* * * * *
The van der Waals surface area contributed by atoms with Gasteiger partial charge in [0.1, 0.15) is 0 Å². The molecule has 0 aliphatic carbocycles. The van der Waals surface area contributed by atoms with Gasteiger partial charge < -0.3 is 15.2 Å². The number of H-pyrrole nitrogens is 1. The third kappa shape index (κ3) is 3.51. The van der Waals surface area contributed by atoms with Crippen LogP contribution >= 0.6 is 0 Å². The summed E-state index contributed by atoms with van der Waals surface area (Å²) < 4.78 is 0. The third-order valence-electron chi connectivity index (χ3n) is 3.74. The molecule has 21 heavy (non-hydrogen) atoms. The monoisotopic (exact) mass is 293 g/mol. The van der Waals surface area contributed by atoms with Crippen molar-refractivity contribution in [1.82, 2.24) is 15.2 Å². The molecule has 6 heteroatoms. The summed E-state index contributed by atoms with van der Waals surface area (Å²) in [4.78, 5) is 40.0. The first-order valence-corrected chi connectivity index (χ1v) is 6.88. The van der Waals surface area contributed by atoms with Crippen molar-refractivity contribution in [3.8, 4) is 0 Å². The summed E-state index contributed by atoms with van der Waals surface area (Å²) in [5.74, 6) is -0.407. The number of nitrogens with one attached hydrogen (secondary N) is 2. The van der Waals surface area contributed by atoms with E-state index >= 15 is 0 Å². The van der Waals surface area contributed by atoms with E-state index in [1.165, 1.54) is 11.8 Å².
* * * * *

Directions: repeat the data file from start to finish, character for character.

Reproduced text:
The van der Waals surface area contributed by atoms with Gasteiger partial charge in [0.1, 0.15) is 0 Å². The molecule has 0 aliphatic carbocycles. The van der Waals surface area contributed by atoms with Gasteiger partial charge < -0.3 is 15.2 Å². The number of H-pyrrole nitrogens is 1. The third kappa shape index (κ3) is 3.51. The van der Waals surface area contributed by atoms with Crippen LogP contribution >= 0.6 is 0 Å². The summed E-state index contributed by atoms with van der Waals surface area (Å²) < 4.78 is 0. The third-order valence-electron chi connectivity index (χ3n) is 3.74. The molecule has 21 heavy (non-hydrogen) atoms. The monoisotopic (exact) mass is 293 g/mol. The van der Waals surface area contributed by atoms with Crippen molar-refractivity contribution in [1.82, 2.24) is 15.2 Å². The molecule has 6 heteroatoms. The summed E-state index contributed by atoms with van der Waals surface area (Å²) in [4.78, 5) is 40.0. The first-order valence-corrected chi connectivity index (χ1v) is 6.88. The van der Waals surface area contributed by atoms with Crippen molar-refractivity contribution in [3.8, 4) is 0 Å². The summed E-state index contributed by atoms with van der Waals surface area (Å²) in [5.74, 6) is -0.407. The number of nitrogens with one attached hydrogen (secondary N) is 2. The van der Waals surface area contributed by atoms with E-state index >= 15 is 0 Å². The van der Waals surface area contributed by atoms with E-state index in [1.165, 1.54) is 11.8 Å².